A 401k is a qualified retirement plan that allows you to defer a portion of your income on a pretax basis for retirement. This type of retirement plan could be offered by your employer, or you could have one on your own as a sole proprietor. If you have a 401k, you have to follow the rules regarding annual contributions, including the maximum amount you can invest.
The main way that you can contribute to a traditional 401k is through salary deferral. The money is contributed before taxes are taken out of your paycheck. This allows you to set aside money to invest for your retirement. As of 2010, the maximum amount of money that you can contribute to your traditional 401k from salary deferrals is $16,500.
As you get closer to retirement, the Internal Revenue Service allows a provision called the catch-up contribution. This makes it possible to contribute more to your 401k on an annual basis. You can make the catch-up contribution once you reach 50, and it allows you to put another $5,500 into your 401k. This brings the total of your maximum annual contribution to $22,000, as of 2010.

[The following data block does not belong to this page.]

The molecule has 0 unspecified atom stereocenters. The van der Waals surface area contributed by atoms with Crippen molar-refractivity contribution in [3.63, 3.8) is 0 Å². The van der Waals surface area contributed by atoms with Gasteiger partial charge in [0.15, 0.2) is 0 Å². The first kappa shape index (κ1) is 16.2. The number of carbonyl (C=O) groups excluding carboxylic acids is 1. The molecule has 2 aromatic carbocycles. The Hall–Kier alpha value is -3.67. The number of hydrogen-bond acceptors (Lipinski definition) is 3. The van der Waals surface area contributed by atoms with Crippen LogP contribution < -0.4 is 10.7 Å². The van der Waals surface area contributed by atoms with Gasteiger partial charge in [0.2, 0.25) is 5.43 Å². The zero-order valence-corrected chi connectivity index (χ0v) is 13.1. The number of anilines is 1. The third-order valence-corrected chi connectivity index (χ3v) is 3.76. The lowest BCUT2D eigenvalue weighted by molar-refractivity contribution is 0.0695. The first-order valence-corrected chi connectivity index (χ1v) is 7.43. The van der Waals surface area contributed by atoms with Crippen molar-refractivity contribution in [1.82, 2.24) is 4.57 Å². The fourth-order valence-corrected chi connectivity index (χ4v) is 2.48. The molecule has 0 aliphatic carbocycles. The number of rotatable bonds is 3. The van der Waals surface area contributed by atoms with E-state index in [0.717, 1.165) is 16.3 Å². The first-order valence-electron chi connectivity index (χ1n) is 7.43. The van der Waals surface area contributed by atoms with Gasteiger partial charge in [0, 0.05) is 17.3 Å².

In addition to contributing money to your 401k, your employer can also contribute money to your account. This is done as an extra incentive to employees, and it also provides the employer with a tax deduction. The amount you contribute to your account can be matched up to a certain percentage by your employer. The employer can make elective contributions up to 6 percent of your annual income. It can also make matching contributions based on the percentage that you contribute.
If you are a sole proprietor, you can have a type of account known as the solo 401k. With this account, you can put aside more money than you would normally be able to with another type of retirement account. You can still set aside the $16,500 or $22,000, depending on your age, but you can also contribute up to 25 percent of your business income. This allows you to put aside a maximum of $49,000 or $54,500 per year, depending on your age.
Some 401k's allow you to make after-tax contributions to your account. Once you reach your pretax contribution limit, you can then put in after-tax money. When you add up all the different types of contributions that you have made, they have to stay within the limit that is set for 401k's. As of 2010, the total annual limit is $49,000.
Luke Arthur has been writing professionally since 2004 on a number of different subjects. In addition to writing informative articles, he published a book, "Modern Day Parables," in 2008. Arthur holds a Bachelor of Science in business from Missouri State University.